Mansi Rawat


Revisiting Water Management: Peeking through Sustainability

Published on May, 22 2021

Yesterday wars were fought over resources and metal, tomorrow wars will be fought over the essence of the blue planet; potable water. Today as the death knell tolls louder and louder, the need for conservation of water rings more pertinently than ever.

The concept of environmental protection has been imbibed within Indian culture and ethos since time immemorial.

Not only was the Vedic civilization, but even Indus Valley civilization equally aware of the importance of water, storage and judicious use of water. The Indus valley civilization that flourished along the banks of the river Indus had one of the most sophisticated urban water supply and sewage systems in the world. 

However, with the advent of rapid industrialization, urbanization and burgeoning population; the most precious commodity, essential for existence; drinking water is on the verge of facing complete obliteration from the face of Earth.

In the near future, four million people in the city of Cape Town- one of Africa’s most affluent metropolises-may have to stand in line surrounded by armed guards to collect rations of the region’s most precious commodity; potable water.

Population growth and a record drought, perhaps exacerbated by climate change, is sparking one of the world’s most dramatic urban water crises, as South African leaders warn that residents are increasingly likely to face “Day Zero.” That’s the day, previously projected for mid-April but now mid-July, when the city will be forced to shut off taps to homes and businesses because reservoirs have gotten perilously low- possibility officials now consider almost inevitable.

The issue of global water scarcity, the albatross around the neck of global leaders, if not solved suitably may become the bone of contention and wars may be fought over its equitable distribution.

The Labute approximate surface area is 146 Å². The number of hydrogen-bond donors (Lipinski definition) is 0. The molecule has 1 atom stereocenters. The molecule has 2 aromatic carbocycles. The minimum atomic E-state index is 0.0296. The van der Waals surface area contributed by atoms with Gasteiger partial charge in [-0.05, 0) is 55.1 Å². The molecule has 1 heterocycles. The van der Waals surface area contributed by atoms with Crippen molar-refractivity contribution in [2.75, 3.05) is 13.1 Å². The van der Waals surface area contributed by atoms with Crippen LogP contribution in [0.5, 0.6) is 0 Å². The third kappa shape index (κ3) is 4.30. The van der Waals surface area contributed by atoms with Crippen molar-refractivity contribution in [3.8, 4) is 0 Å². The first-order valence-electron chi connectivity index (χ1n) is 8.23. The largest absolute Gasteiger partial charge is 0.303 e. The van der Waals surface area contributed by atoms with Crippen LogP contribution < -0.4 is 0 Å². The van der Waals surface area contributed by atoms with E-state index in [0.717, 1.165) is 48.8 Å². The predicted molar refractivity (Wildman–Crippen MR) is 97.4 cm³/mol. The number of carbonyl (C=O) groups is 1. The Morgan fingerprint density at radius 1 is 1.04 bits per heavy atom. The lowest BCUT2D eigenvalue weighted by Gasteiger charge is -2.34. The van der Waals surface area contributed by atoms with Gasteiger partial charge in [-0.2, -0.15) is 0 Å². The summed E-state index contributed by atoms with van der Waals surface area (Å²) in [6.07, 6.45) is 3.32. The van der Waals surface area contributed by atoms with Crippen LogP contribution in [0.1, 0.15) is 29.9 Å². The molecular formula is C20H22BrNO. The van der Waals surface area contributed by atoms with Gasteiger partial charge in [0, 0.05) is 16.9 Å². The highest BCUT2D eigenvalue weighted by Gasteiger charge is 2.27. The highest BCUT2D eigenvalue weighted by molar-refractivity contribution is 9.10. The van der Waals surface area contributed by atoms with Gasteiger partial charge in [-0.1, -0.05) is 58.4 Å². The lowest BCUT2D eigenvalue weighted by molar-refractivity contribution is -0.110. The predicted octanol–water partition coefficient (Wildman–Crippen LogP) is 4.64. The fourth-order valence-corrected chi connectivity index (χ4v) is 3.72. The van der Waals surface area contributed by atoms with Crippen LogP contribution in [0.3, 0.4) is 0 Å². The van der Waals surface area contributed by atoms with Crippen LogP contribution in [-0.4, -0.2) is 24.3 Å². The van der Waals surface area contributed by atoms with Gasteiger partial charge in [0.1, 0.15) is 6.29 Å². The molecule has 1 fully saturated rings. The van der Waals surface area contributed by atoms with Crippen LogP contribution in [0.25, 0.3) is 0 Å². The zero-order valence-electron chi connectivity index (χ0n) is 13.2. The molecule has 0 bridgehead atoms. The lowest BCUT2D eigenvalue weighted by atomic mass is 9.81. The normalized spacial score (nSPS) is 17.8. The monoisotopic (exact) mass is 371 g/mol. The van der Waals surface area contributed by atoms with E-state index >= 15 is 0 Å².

Closer home, recognizing the looming perils of water scarcity; ambitious interlinking of river projects of transferring water from water surplus to water deficit regions will get a new impetus. 

Other incidents reflecting the severity of the issue are; the ongoing conflict between Tamil Nadu and Karnataka over the sharing of waters of the Cauvery River, the opposition put up by Punjab against sharing of river waters of the Ravi and Beas with Haryana citing riparian principles and the Delhi and Haryana government’s inability to see eye to eye regarding who gets what of the water from the Munak Canal. 

Looking at the brighter side, the Sun has not set on the horizon of a brighter, more secure tomorrow. We can save the cookie from crumbling by joining hands in the endeavour to conserve precious water resources;

·       Purchase water-efficient products and appliances for one’s home.

·       Check for leaks.

·       Insulate one’s water pipes.

·       Take shorter showers.

·       Carry out rainwater harvesting wherever feasible.

·       Use a layer of mulch around plants which will help in moisture retention.

·       Minimize the amount of time spent watering the lawn.

·       Use brooms or other tools to clean gutters instead of the water hose.

·       Using a water sensor is a smart idea.

·       Don’t let the water go down the drain while you are waiting for the temperature to adjust when taking a bath.


“Circa 2050, she sat by mother Ganges,

Cradling the pot that held the mortal remains of her mother…

Her last wish had been to be scattered away on the revered, liberating waters of the Ganges, 

Attaining moksha, liberation from the unending cycle of birth and death.

Staring at the dried-up riverbank, 

She thought about all the times,

She had taken the water in the rivers for granted,

Assured of the flow in the tap every morn she woke…

The flow slowly turned to a trickle

Even then she refused to pay heed…

Wiping the tear that flowed down her cheek,

Feeling like an utter failure for having left her mother’s desire unfulfilled,

She got up to leave…”

As they say, a stitch in time saves nine, let us not miss the wood for the trees and redeem our future from imminent degradation by saving our water resources and ensuring sustainable development.